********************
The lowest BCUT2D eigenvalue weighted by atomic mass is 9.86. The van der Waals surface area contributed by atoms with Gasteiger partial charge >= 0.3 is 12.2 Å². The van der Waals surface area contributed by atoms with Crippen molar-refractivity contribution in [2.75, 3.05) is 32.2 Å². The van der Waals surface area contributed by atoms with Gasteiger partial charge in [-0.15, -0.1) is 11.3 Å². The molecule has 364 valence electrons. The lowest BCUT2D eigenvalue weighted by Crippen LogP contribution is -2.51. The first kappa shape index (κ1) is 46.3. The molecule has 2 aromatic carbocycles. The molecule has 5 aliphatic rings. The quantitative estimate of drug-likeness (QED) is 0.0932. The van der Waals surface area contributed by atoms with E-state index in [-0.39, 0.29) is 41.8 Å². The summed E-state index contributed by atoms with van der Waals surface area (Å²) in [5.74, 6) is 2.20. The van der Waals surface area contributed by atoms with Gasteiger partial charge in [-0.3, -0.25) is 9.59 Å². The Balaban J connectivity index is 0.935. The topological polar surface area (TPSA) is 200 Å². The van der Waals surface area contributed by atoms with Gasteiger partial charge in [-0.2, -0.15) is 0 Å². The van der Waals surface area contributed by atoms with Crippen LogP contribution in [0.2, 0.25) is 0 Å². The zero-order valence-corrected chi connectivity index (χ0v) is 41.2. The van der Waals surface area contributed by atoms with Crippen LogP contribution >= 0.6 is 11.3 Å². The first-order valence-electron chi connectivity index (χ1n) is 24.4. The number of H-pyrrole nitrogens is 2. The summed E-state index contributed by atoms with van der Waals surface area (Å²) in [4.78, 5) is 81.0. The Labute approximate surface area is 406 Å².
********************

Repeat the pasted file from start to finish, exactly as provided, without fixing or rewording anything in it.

The lowest BCUT2D eigenvalue weighted by atomic mass is 9.86. The van der Waals surface area contributed by atoms with Gasteiger partial charge >= 0.3 is 12.2 Å². The van der Waals surface area contributed by atoms with Crippen molar-refractivity contribution in [2.75, 3.05) is 32.2 Å². The van der Waals surface area contributed by atoms with Gasteiger partial charge in [-0.15, -0.1) is 11.3 Å². The molecule has 364 valence electrons. The lowest BCUT2D eigenvalue weighted by Crippen LogP contribution is -2.51. The first kappa shape index (κ1) is 46.3. The molecule has 2 aromatic carbocycles. The molecule has 5 aliphatic rings. The quantitative estimate of drug-likeness (QED) is 0.0932. The van der Waals surface area contributed by atoms with E-state index in [-0.39, 0.29) is 41.8 Å². The summed E-state index contributed by atoms with van der Waals surface area (Å²) in [5.74, 6) is 2.20. The van der Waals surface area contributed by atoms with Gasteiger partial charge in [-0.3, -0.25) is 9.59 Å². The Balaban J connectivity index is 0.935. The topological polar surface area (TPSA) is 200 Å². The van der Waals surface area contributed by atoms with Gasteiger partial charge in [-0.2, -0.15) is 0 Å². The van der Waals surface area contributed by atoms with Crippen LogP contribution in [0.2, 0.25) is 0 Å². The zero-order valence-corrected chi connectivity index (χ0v) is 41.2. The van der Waals surface area contributed by atoms with Crippen LogP contribution >= 0.6 is 11.3 Å². The first-order valence-electron chi connectivity index (χ1n) is 24.4. The number of H-pyrrole nitrogens is 2. The summed E-state index contributed by atoms with van der Waals surface area (Å²) in [4.78, 5) is 81.0. The Labute approximate surface area is 406 Å².